Simphiwe Dludlu has told her players to do research on Uruguay, where the next Under-17 girls World Cup will be held. Photo: Aubrey Kgakatsi/BackpagePix

JOHANNESBURG – While South Africa’s Under-17 women’s coach Simphiwe Dludlu and her technical team are researching Botswana so that they know them better for Friday’s match, the players have been reading up on Uruguay.

Bantwana are in Lobatse to take on Botswana in the first leg of the Under-17 World Cup qualifiers at Lobatse Sports Complex tomorrow at 3pm.

Two rounds stand between Bantwana and a place in the World Cup in Uruguay next year.

But first they have to get past Botswana over two legs, starting tomorrow before hosting the return leg on December 16 at Dobsonville Stadium.

Should they get the better of Botswana, they will face either Equatorial Guinea or Morocco in the last round of qualifiers.

Dludlu and her technical team have not only been sharpening the players’ bodies, but they have also been stimulating their minds.

“I have already tasked them with researching about Uruguay, to get to know the country and their culture,” Dludlu said.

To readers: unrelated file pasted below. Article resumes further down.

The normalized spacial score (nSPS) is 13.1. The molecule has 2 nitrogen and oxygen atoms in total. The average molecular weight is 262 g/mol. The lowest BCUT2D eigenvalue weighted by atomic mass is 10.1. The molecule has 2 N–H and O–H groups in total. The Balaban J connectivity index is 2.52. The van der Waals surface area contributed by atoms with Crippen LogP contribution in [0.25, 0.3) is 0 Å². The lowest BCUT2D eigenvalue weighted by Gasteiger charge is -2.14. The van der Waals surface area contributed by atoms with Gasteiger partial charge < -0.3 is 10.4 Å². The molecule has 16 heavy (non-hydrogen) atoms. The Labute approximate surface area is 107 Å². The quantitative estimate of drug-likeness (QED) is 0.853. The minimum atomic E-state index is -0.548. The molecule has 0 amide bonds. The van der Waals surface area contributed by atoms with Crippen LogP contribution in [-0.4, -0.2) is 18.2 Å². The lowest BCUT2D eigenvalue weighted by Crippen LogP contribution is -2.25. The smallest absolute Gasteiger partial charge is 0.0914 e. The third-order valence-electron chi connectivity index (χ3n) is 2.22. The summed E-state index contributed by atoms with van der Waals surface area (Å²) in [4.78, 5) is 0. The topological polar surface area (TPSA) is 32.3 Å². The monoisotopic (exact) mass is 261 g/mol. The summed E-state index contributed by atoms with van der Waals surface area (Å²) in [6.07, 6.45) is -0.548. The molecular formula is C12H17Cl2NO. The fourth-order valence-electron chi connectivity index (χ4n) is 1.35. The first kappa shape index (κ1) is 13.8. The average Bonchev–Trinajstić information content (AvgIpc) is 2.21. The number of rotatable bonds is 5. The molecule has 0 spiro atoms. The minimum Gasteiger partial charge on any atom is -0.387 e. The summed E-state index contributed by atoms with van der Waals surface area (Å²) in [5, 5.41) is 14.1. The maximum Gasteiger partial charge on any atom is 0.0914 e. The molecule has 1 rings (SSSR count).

“Their data bundles mustn’t just be for Facebook and all of that. The reason behind making them research about Uruguay is to make them dream big and be motivated to qualify for the World Cup, so that they can see live some of the sights they would have read about.”

Bantwana’s preparations for their match against Botswana have been less than ideal. They didn’t play an international friendly which would have allowed the team to gel to prepare for what will be a tough encounter.

Botswana stunned Zambia 4-0 at home after losing the first leg 5-2 away to book a meeting with South Africa who had a bye in the preliminary round.

“Botswana will come with a lot of confidence because it was a great comeback for them, winning 6-5 on aggregate after they lost away and won at home,” Dludlu said.

“We don’t undermine them one bit because they already have a taste and the feel of hearing their national anthem, and playing in front of their home crowd in an international match.

“Ninety-nine percent of our players have never played an international match. The most important thing is to build the players’ confidence.”


The Star